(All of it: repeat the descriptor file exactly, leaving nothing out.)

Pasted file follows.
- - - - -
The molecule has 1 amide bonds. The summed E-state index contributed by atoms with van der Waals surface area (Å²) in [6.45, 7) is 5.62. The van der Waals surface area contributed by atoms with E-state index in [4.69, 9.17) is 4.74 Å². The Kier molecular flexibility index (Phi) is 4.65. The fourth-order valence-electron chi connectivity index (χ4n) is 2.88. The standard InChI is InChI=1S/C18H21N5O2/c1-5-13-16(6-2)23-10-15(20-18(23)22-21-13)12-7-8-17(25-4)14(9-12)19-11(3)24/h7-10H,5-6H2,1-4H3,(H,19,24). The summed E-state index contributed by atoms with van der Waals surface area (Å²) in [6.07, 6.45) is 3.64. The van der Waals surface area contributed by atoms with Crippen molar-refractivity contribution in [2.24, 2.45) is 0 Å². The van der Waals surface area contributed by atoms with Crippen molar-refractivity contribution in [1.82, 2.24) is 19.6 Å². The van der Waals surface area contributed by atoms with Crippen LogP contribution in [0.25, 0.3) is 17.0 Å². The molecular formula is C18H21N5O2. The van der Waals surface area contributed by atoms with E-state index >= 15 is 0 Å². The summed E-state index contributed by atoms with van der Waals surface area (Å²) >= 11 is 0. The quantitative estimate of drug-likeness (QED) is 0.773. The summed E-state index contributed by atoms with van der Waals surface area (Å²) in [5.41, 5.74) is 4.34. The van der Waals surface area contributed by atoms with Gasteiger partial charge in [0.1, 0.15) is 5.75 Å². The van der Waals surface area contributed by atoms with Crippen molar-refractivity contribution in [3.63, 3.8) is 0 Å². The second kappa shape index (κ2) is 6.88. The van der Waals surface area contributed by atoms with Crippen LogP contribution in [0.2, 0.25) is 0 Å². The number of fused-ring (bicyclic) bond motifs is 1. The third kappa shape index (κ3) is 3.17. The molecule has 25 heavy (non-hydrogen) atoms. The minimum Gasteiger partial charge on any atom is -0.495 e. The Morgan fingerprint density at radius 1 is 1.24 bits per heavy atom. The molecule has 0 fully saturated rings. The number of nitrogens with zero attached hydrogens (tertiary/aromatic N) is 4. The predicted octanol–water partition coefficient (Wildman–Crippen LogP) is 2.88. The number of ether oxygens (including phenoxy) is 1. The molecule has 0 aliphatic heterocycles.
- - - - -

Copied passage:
The molecule has 1 amide bonds. The summed E-state index contributed by atoms with van der Waals surface area (Å²) in [6.45, 7) is 5.62. The van der Waals surface area contributed by atoms with E-state index in [4.69, 9.17) is 4.74 Å². The Kier molecular flexibility index (Phi) is 4.65. The fourth-order valence-electron chi connectivity index (χ4n) is 2.88. The standard InChI is InChI=1S/C18H21N5O2/c1-5-13-16(6-2)23-10-15(20-18(23)22-21-13)12-7-8-17(25-4)14(9-12)19-11(3)24/h7-10H,5-6H2,1-4H3,(H,19,24). The summed E-state index contributed by atoms with van der Waals surface area (Å²) in [6.07, 6.45) is 3.64. The van der Waals surface area contributed by atoms with Crippen molar-refractivity contribution in [2.24, 2.45) is 0 Å². The van der Waals surface area contributed by atoms with Crippen molar-refractivity contribution in [1.82, 2.24) is 19.6 Å². The van der Waals surface area contributed by atoms with Crippen LogP contribution in [0.25, 0.3) is 17.0 Å². The molecular formula is C18H21N5O2. The van der Waals surface area contributed by atoms with E-state index >= 15 is 0 Å². The summed E-state index contributed by atoms with van der Waals surface area (Å²) >= 11 is 0. The quantitative estimate of drug-likeness (QED) is 0.773. The summed E-state index contributed by atoms with van der Waals surface area (Å²) in [5.41, 5.74) is 4.34. The van der Waals surface area contributed by atoms with Gasteiger partial charge in [0.1, 0.15) is 5.75 Å². The van der Waals surface area contributed by atoms with Crippen molar-refractivity contribution in [3.63, 3.8) is 0 Å². The second kappa shape index (κ2) is 6.88. The van der Waals surface area contributed by atoms with Crippen LogP contribution in [0.2, 0.25) is 0 Å². The number of fused-ring (bicyclic) bond motifs is 1. The third kappa shape index (κ3) is 3.17. The molecule has 25 heavy (non-hydrogen) atoms. The minimum Gasteiger partial charge on any atom is -0.495 e. The Morgan fingerprint density at radius 1 is 1.24 bits per heavy atom. The molecule has 0 fully saturated rings. The number of nitrogens with zero attached hydrogens (tertiary/aromatic N) is 4. The predicted octanol–water partition coefficient (Wildman–Crippen LogP) is 2.88. The number of ether oxygens (including phenoxy) is 1. The molecule has 0 aliphatic heterocycles.